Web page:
It was with great concern that we took note of recent newspaper articles and radio interviews which portray the entire funeral industry in South Africa as being in a state of complete chaos and disarray.
Certain individuals are making public announcements regarding a new regulating authority and Ombudsman that will address alleged atrocities which are rife in an “unregulated” funeral industry.
These reports are inaccurate and a distortion of the truth, but have the potential to tarnish the public image and reputation of respectable funeral establishments, whilst the driver(s) of this campaign are trying to satisfy personal ambitions.
Our intention with this letter is to present facts that will put issues into perspective and correct the misconception that all funeral service providers are conducting business according to their own rules in a completely unregulated environment.
We urge the public, whilst considering the proposed regulations and Code of Conduct for comment, to take cognisance of the following facts:
1. The funeral industry in South Africa is not free from regulation. There is an abundance of regulations which apply to funeral establishments. These laws/regulations are however contained in various statutes and by-laws. Whilst there is not an overseeing regulating authority for the funeral service industry, this is true of many industries and should not be portrayed as unusual or strange.
The funeral service industry is obligated to comply with national legislation and municipal by-laws and therefore local authorities enforce compliance. Certain other regulations, which are applicable, relate to the provision of financial services and are enforced by the Financial Services Board. These are just examples of many regulations which are applicable and therefore the term “unregulated” industry creates the incorrect impression that “anything goes”.
Non-compliance with the regulations could have serious repercussions for service providers (e.g. criminal prosecution or closure of the establishment) and therefore the public is advised to always make use of reputable establishments.
2. The majority of the larger, more prominent and long established funeral undertakings in South Africa are associated to one of three associations listed below, which in turn are associated with the Funeral Federation of South Africa (FFSA).
• National Funeral Directors Association (NFDA)
• South African Funeral Practitioners Association (SAFPA)
• Independent Funeral Directors Association (IFDA)
The FFSA and the associations affiliated to it have approximately 3 000 member organisations (businesses). These member organisations are subject to and must conform to the FFSA’s Code of Conduct providing consumers with recourse against the FFSA’s members for failing to comply with its code. The code provides an alternative dispute resolution process as would the proposed ombudsman scheme.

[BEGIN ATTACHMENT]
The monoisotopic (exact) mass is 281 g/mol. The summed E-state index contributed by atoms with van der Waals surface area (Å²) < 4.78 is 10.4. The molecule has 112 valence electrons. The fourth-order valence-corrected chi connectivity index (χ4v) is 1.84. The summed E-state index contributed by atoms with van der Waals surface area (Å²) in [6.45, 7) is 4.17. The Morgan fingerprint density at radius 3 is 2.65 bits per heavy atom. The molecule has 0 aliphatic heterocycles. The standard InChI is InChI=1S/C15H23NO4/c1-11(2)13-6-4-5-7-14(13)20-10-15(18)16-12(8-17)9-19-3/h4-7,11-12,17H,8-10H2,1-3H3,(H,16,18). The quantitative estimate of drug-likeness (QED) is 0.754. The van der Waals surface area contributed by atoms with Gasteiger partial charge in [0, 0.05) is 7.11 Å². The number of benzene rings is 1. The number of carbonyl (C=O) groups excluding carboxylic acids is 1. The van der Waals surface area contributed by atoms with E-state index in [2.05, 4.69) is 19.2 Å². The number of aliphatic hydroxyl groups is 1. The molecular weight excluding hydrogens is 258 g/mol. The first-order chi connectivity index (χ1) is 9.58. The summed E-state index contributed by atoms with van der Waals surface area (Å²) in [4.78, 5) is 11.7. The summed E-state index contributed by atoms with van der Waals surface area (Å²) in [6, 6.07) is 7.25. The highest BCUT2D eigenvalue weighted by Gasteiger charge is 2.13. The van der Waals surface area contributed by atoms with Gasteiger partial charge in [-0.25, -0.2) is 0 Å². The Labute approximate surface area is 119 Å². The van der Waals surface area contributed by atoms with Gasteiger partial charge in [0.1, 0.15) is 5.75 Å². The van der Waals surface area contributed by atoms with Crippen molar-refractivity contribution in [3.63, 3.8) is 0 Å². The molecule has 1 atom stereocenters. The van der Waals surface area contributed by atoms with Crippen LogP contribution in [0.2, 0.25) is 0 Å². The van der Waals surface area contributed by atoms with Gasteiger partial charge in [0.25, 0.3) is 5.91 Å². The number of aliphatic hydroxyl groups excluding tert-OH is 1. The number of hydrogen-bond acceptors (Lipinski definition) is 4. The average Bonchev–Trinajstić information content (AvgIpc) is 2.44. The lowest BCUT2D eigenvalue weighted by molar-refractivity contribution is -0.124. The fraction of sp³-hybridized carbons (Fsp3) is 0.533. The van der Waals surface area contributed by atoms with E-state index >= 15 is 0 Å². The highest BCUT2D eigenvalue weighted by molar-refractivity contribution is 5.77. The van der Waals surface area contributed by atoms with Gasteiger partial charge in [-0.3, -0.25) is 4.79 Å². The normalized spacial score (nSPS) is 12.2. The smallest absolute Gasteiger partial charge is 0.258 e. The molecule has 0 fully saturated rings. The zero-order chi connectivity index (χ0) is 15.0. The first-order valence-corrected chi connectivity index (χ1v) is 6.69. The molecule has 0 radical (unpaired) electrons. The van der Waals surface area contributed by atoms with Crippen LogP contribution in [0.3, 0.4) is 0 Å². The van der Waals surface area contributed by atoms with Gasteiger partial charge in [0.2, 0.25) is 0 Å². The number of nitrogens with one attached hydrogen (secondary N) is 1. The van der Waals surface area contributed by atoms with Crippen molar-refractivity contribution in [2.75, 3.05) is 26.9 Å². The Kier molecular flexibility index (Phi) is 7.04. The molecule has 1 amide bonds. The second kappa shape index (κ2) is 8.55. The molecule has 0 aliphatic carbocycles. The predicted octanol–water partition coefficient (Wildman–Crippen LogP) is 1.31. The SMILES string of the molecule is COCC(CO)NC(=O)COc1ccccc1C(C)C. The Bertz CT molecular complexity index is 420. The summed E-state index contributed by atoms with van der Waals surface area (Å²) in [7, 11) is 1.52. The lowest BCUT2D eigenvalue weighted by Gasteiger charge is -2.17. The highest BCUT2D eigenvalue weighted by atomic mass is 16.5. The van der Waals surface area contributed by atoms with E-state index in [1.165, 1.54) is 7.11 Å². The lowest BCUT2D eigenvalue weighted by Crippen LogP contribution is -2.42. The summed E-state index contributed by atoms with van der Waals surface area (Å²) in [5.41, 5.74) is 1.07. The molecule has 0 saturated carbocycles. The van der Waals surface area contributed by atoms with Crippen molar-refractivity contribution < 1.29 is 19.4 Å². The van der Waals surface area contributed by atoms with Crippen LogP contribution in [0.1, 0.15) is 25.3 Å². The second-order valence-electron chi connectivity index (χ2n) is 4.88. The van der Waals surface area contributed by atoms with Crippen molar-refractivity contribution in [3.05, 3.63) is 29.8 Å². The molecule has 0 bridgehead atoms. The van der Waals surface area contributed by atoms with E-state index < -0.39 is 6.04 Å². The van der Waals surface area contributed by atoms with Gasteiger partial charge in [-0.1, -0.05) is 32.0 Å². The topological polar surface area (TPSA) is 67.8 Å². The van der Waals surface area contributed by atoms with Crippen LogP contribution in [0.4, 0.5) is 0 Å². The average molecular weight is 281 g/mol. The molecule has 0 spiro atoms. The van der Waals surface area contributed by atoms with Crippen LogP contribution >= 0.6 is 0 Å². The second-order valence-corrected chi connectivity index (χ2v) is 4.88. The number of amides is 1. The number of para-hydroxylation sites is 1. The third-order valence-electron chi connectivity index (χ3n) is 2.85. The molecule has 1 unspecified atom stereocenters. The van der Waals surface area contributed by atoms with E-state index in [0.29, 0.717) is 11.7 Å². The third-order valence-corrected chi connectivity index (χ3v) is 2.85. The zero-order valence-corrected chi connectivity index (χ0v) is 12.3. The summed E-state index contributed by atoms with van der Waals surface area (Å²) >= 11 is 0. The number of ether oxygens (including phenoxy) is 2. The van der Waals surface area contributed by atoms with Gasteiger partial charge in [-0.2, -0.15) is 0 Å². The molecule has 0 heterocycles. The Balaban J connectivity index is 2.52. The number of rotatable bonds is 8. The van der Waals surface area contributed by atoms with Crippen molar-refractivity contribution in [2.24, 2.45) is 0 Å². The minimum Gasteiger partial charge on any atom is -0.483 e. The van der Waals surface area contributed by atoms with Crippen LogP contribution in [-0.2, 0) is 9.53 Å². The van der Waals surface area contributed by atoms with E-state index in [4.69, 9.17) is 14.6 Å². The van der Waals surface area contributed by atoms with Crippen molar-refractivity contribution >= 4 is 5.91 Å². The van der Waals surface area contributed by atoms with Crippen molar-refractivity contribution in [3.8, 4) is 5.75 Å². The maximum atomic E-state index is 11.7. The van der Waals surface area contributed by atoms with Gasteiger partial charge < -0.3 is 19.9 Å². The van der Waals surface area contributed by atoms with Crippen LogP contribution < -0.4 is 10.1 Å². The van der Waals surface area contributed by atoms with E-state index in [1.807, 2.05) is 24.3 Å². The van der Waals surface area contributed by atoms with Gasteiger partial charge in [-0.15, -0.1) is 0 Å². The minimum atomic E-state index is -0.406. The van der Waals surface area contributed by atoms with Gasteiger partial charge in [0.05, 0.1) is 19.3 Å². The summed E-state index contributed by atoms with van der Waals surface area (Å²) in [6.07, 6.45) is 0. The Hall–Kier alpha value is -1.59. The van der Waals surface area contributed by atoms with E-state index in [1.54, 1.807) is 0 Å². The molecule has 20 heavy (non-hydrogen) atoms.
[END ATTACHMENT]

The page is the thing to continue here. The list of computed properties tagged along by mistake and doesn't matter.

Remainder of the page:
The provisions of the Consumer Protection Act apply to funeral service providers and consumers have recourse against unscrupulous undertakers via the National Consumer Commission (NCC).
3. There are undoubtedly unscrupulous funeral service providers in the market exploiting consumers and as such, the members of the FFSA are in favour of an industry code of conduct and the appointment of an Ombudsman for the funeral industry to protect consumers against abuse and exploitation.
During a recent meeting with the NCC, which was held to consult members of the FFSA, we declared our support for statutory governance, but we expressed the concern that role-players were not consulted on the proposed regulations and Code of Conduct before it being published in the Government Gazette.
All objections and concerns were duly noted by the NCC. The FFSA was invited to compile an alternative Industry code that would be representative of the industry and address the serious shortcomings of the code proposed by “Funeral Industry Regulatory Authority” (FIRA).
4. The organisation known as FIRA is not (contrary to the misconception created by its name) the official regulating authority for the funeral industry and has no statutory authority, nor does it represent any constituency other than its own directors.
The directors of FIRA developed the proposed regulations and Code of Conduct without consultation with any other industry role-players. The Code of Conduct proposed by FIRA is fundamentally flawed and is not endorsed by the FFSA. A certain director of the company has had a chequered career in the funeral industry, amongst others being involved in two failed funeral companies, unsuccessfully attempted to have a funeral training college accredited by SSETA, having at least one civil judgement against him (awarded with costs), being a recipient of at least one attorney’s letter regarding defamation of character and/or slander, and being the originator of an unsuccessful, multi-million rand document (paid for by the tax payer) proposing to change legislation relating to funeral directors. Objections and concerns were raised during the recent meeting between the NCC and members of the FFSA.
We trust that the above will put matters regarding this burning issue into perspective and we would like to suggest that the media approaches the FFSA and/or the affiliated associations for comment to obtain an objective and balanced overview of the industry at large.